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Epistemic Justice

June 16 @ 7:00 pm - 8:00 pm CEST

€30

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Epistemic Justice

Reflections on Past, Present and Future – from an African Perspective
With Dr. Baba Buntu (PhD)

June: Cognitive

Wednesday June 16, 23 and 30 – 1 hour sessions

10:00 am PDT  |  1:00 pm EDT  |  6:00 pm BST  |  7:00 pm CEST

This seminar-series is a presentation of reflections on justice, liberation and transformation. It is a fragmented story, inspired by the presenter’s tri-continental life-journey, interpreted through a trans-disciplinary lens and motivated by finding strategies for change through epistemic disobedience.

Rooted in African worldviews, each session will explore aspects of history that has had a devastating impact on human development. Literary references will be used as navigation points in order to interrogate complex problems and stimulate philosophical introspection.

More than providing the answers, the seminar-series will seek to disrupt common thinking and encourage a transdisciplinary approach to transformation. Realizing that our views of the world have been greatly impacted by exclusion and silencing, the series is an attempt to speak the unspoken and envision the righteous.

The seminar-series will be scheduled along 12 key-concepts, structured through four dimensions: Physical, cognitive, social and metaphysical. 3 sessions will be held each month of May, June, July and August at 7:00 CEST of 1 hour.

June: Cognitive

June 16 – Violence: What is the script of violence, beyond physical aggression?
June 23 – Economy: How do we manage a world where “to have” is a privilege?
June 30 – Leadership: Is there a universal script for how to lead?

What people have said….

This program is -in my eyes- an absolute prerequisite for everyone aspiring to bring change in the world, for everyone who claims to believe in change, equality and justice. You cannot not listen to Baba Buntu’s work on (in)justice. Julie Arts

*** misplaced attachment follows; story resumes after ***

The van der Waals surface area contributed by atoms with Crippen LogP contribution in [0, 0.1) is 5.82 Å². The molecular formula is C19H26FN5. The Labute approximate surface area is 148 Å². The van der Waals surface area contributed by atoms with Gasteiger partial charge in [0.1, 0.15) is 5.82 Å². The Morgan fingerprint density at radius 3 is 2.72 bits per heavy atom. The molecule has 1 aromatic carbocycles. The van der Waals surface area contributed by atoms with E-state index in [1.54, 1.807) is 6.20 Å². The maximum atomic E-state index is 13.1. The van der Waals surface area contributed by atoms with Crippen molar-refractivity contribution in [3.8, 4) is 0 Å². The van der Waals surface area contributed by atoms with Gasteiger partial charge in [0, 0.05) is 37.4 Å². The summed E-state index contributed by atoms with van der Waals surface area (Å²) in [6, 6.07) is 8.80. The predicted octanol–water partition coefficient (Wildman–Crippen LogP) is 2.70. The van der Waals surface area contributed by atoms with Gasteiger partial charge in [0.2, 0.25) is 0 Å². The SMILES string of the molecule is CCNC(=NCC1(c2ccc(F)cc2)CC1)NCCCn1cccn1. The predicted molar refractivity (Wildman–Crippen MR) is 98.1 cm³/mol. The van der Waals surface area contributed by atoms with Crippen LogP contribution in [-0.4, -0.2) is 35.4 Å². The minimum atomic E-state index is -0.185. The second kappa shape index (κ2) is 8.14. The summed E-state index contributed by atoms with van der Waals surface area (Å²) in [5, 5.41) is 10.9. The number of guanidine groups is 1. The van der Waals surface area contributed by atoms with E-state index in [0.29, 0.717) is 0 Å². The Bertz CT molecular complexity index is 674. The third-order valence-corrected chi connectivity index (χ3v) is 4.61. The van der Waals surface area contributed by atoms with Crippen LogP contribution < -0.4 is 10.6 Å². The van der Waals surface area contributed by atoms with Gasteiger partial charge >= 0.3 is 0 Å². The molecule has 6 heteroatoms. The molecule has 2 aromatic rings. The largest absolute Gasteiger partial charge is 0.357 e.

Using evocative questions and images, engaging around both the mind and lived experience, Dr. Buntu opens the potential for understanding at a deep and enduring level.  Sharon Landes

Dr. Baba Buntu strikes the perfect balance between personal experience and in-depth academic research in this eye-opening series. This course should be mandatory for people of all colours to become aware and hopefully start to fight the inherent systemic injustices both in our daily lives and at a larger scale. Rose Vervenne

Following months…..

July: Social
July 14 – Family: Who is the teacher of familyhood?
July 21 – Youth: Why do we hate youth so much?
July 28 – Gender: Is gender a concept of violence?

August: Metaphysical
August 11 – Spirit: Who defines truth beyond the physical world?
August 18 – Unity: What are the mechanics of reuniting a fragmented world?
August 25 – Balance: Whose responsibility is it to restore what was broken?

Previous month…..

May: The Physical
May 12 – Skin: How did appearance become punishable?
May 19 – Presence: What does it mean to exist in this world?
May 26 – Representation: Who can represent who, and why?

Dr Baba Amani Olúbánjọ Buntu is a Community/Activist Scholar with more than 30 years of experience in conceptualizing and implementing programs on social development, innovative entrepreneurship, youth empowerment and indigenous knowledge – particularly suited for Afrikan applicability. He has background from Anguilla, grew up in Norway and has lived in South Afrika since the 90’s.

In Norway he founded Afrikan Youth In Norway (AYIN), started Norway’s first Afrikan-centered retail shop, Afrikan Excellence, and co-founded Afrikan History Week (AHW). He is the Founder and Co-Director of eBukhosini Solutions, a community based company in Johannesburg, focusing on Afrikan-Centered education and decolonial transformation. He holds a Doctoral and a Master Degree in Philosophy of Education from University of South Africa and has also studied social work, group therapy and political science. As a Pan-Afrikan educator, writer, mentor and practitioner, with broad experience from work in Afrika, the Caribbean and Europe.

The Image Above: MMRA KRADO belongs to the family of Adinkra conceptual symbols created by the Bono and Akan civilizations, in today’s Ghana and Cote d’Ivoire.

In the literal sense, mmra means law while krado means padlock. Together they can be translated to mean the seal of the law. This symbol represents justice and authority. When there is a desire for law and order, citizens must resolve to be law abiding for a peaceful and harmonious community.

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Details

Date:
June 16
Time:
7:00 pm - 8:00 pm CEST
Cost:
€30

Venue

Online